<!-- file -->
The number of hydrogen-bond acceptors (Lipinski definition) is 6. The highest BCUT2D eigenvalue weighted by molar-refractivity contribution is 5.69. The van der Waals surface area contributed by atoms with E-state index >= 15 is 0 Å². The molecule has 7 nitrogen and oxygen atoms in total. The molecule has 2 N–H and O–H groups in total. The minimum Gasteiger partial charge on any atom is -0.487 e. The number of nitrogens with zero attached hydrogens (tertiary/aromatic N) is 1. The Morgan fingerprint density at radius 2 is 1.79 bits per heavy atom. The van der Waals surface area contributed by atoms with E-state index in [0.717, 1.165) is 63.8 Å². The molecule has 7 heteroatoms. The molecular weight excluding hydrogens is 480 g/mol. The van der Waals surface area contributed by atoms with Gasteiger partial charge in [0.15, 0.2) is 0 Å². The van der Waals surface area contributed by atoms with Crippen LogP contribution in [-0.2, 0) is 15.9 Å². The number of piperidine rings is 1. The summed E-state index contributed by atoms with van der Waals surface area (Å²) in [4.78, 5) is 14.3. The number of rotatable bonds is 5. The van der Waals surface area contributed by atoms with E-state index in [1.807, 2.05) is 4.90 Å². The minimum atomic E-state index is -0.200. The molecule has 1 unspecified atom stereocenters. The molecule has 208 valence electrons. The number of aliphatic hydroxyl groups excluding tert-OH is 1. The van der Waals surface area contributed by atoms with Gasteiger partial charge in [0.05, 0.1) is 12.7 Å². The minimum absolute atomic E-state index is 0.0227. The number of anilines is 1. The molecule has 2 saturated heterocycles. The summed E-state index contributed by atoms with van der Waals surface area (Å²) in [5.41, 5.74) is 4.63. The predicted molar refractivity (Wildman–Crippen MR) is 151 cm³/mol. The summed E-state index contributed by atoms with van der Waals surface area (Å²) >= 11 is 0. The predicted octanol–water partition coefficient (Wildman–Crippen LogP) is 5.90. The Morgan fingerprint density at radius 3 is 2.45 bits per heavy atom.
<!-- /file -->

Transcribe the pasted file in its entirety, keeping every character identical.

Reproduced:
The number of hydrogen-bond acceptors (Lipinski definition) is 6. The highest BCUT2D eigenvalue weighted by molar-refractivity contribution is 5.69. The van der Waals surface area contributed by atoms with E-state index >= 15 is 0 Å². The molecule has 7 nitrogen and oxygen atoms in total. The molecule has 2 N–H and O–H groups in total. The minimum Gasteiger partial charge on any atom is -0.487 e. The number of nitrogens with zero attached hydrogens (tertiary/aromatic N) is 1. The Morgan fingerprint density at radius 2 is 1.79 bits per heavy atom. The van der Waals surface area contributed by atoms with E-state index in [0.717, 1.165) is 63.8 Å². The molecule has 7 heteroatoms. The molecular weight excluding hydrogens is 480 g/mol. The van der Waals surface area contributed by atoms with Gasteiger partial charge in [0.15, 0.2) is 0 Å². The van der Waals surface area contributed by atoms with Crippen LogP contribution in [-0.2, 0) is 15.9 Å². The number of piperidine rings is 1. The summed E-state index contributed by atoms with van der Waals surface area (Å²) in [4.78, 5) is 14.3. The number of rotatable bonds is 5. The van der Waals surface area contributed by atoms with E-state index in [1.807, 2.05) is 4.90 Å². The minimum atomic E-state index is -0.200. The molecule has 1 unspecified atom stereocenters. The molecule has 208 valence electrons. The number of aliphatic hydroxyl groups excluding tert-OH is 1. The van der Waals surface area contributed by atoms with Gasteiger partial charge in [0.05, 0.1) is 12.7 Å². The minimum absolute atomic E-state index is 0.0227. The number of anilines is 1. The molecule has 2 saturated heterocycles. The summed E-state index contributed by atoms with van der Waals surface area (Å²) in [5.41, 5.74) is 4.63. The predicted molar refractivity (Wildman–Crippen MR) is 151 cm³/mol. The summed E-state index contributed by atoms with van der Waals surface area (Å²) >= 11 is 0. The predicted octanol–water partition coefficient (Wildman–Crippen LogP) is 5.90. The Morgan fingerprint density at radius 3 is 2.45 bits per heavy atom.